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A King in New York (1957)

 -  Comedy | Drama  -  12 September 1957 (UK)
7.3
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Ratings: 7.3/10 from 4,680 users  
Reviews: 46 user | 32 critic

A recently-deposed European monarch seeks shelter in New York City, where he becomes an accidental television celebrity and is later wrongly accused of being a Communist.

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Cast

Cast overview, first billed only:
...
Maxine Audley ...
Queen Irene
Jerry Desmonde ...
Prime Minister Voudel
Oliver Johnston ...
Ambassador Jaume
Dawn Addams ...
Ann Kay - TV Specialist
Sidney James ...
Johnson - TV Advertiser
Joan Ingram ...
Mona Cromwell - Hostess
Michael Chaplin ...
Rupert Macabee
John McLaren ...
Macabee Senior
Phil Brown ...
Headmaster
Harry Green ...
Lawyer
Robert Arden ...
Liftboy
Alan Gifford ...
School Superintendent
Robert Cawdron ...
U.S. Marshal
George Woodbridge ...
Member of Atomic Commission
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Storyline

Due to a revolution in his country, King Shahdov comes to New York - almost broke. To get some money he goes to TV, making commercials and meets the child from communist parents. Due to this he is suddenly a suspected as a communist himself and has to face one of McCarthy's hearings. Written by Stephan Eichenberg <eichenbe@fak-cbg.tu-muenchen.de>

Plot Summary | Add Synopsis

Genres:

Comedy | Drama

Certificate:

G | See all certifications »
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Details

Country:

Language:

Release Date:

12 September 1957 (UK)  »

Also Known As:

En konge i New York  »

Company Credits

Production Co:

 »
Show detailed on  »

Technical Specs

Runtime:

Sound Mix:

(Westrex Recording System)

Aspect Ratio:

1.37 : 1
See  »
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Did You Know?

Trivia

Dawn Addams replaced Kay Kendall. See more »

Goofs

In the last scene with Shahdov and Jaume, image is reversed as one can see by the reverse writing above the emergency exit sign above them and their jacket pockets with handkerchiefs and flower lapels are on their right side. See more »

Quotes

Lawyer: Your Majesty, first and foremost, you must stand on your rights and demand immunity on the ground of your Royal Prerogative.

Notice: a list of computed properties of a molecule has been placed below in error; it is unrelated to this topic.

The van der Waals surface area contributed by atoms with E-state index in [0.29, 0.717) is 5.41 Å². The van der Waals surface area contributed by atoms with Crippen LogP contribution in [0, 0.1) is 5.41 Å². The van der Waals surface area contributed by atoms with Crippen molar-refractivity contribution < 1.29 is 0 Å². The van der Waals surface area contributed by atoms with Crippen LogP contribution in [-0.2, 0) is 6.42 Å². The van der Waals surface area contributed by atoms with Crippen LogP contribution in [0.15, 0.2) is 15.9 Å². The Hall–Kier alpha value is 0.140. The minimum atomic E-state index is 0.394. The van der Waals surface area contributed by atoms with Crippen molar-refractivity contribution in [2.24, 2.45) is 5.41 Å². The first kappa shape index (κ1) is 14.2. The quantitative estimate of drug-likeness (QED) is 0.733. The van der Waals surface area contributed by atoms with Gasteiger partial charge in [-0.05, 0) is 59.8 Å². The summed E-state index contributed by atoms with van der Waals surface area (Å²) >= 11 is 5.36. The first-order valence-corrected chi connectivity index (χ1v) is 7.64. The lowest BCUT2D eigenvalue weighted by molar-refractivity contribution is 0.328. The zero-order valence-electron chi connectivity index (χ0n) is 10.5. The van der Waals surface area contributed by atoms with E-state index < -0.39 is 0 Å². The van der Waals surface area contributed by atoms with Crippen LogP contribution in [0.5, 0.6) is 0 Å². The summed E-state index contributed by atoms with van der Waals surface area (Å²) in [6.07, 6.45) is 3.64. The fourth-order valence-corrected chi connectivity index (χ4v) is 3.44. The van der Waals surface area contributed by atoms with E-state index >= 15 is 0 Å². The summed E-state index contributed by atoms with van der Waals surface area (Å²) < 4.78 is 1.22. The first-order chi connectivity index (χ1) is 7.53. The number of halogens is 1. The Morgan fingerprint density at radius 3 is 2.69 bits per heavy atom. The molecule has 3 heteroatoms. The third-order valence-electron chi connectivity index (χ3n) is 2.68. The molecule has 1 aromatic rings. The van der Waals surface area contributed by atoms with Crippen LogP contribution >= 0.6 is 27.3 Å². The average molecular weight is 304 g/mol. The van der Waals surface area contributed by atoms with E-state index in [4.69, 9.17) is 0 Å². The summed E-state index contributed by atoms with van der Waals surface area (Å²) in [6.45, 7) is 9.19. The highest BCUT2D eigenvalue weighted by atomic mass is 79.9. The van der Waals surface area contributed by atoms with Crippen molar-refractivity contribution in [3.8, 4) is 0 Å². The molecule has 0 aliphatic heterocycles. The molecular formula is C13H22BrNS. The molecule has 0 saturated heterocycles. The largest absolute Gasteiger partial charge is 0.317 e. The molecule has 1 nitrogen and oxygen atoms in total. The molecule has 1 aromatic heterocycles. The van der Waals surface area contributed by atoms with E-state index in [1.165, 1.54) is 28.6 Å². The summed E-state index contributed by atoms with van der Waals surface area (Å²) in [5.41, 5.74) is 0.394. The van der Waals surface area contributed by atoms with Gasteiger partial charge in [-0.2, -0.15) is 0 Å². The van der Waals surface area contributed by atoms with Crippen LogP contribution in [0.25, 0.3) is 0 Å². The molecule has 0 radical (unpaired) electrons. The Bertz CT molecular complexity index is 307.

King Shahdov: Immunity from what?
Lawyer: That I don't know, but I intend to find out. But if they put the 64 dollars question to you, as if you are, or ever have been a communist, then again you must stand on your Royal Prerogative.
King Shahdov: But that question is absurd.
Lawyer: There are many things absurd these days...
See more »

Connections

Featured in Chaplin Today: A King in New York (2003) See more »

Soundtracks

The Sadness Goes On
(1957)
Written by Charles Chaplin
Sung by Joy Nichols
See more »

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User Reviews

 
A must-see for Chaplin fans
8 December 1998 | by (Kingston, Ontario, Canada) – See all my reviews

"A King in New York" is one of those few films that gets better and better every time you see it.

Yes, it's flawed--the sets look shabby, and some of the dialogue is stilted and melodramatic. Yet despite these shortcomings, AKINY still stands out as a wonderful, playful satire of 1950's America.

For those of you who may not know, Chaplin himself was targetted by the U.S. government at the time for his alleged communist leanings. In fact, AKINY had to be shot in Britain (Chaplin's birthplace) only because Chaplin and his family had been forbidden to re-enter the U.S after a short vacation overseas.

AKINY was Chaplin's response to the nonsense and paranoia that pervaded American society at that time. Chaplin also pokes fun at America's obsession with technology and the media--a point which is even more relevant today.

Chaplin plays King Shahdov, a deposed monarch who flees to America in the hopes of selling his plans for a peaceful, nuclear-based society (which never happens). Chaplin plays Shahdov as an honest, but hapless European monarch thrust into the dizzying whirl of modern America. Chaplin is at his absolute best here as a befuddled and somewhat puzzled outsider.

Shahdov soon meets up with two people. The first is Ann Kay (Dawn Addams), a beautiful young woman who seduces the King and lures him into appearing in her television commercials, and Rupert Macabee (played by Chaplin's son, Michael), a brilliant young boy whose parents have been imprisoned by HUAC. Also worth noting is Ambassador Jaume (Oliver Johnston), Shahdov's loyal friend and confidante. Johnston and Chaplin play off each other beautifully, and together they share some of the film's funniest moments.

AKINY is full of priceless "bits of business," as Chaplin used to say--there's a hilarious restaurant scene in which Chaplin mimes his order to the waiter in order to overcome the dreadful racket from the house band.

Then there's the scene in which Shahdov's newly lifted face become "unhinged" as he bursts into laughter at a comedy show. Chaplin slyly slips in and out of these bits (which are essentially silent comedy pantomimes dating back to his earliest days in English Music Halls) with great ease.

Such scenes provide the most satisfying moments in the film. Here, behind Chaplin's aged face and body, you can still see the little tramp come to life, and it's wonderful.

AKINY is vastly underrated by most critics who, for some reason, obsess over the sets, and virtually ignore what is truly one of Chaplin's masterpieces. AKINY is rarely screened in North America for some reason, so if you get the chance to see it, don't pass it up.


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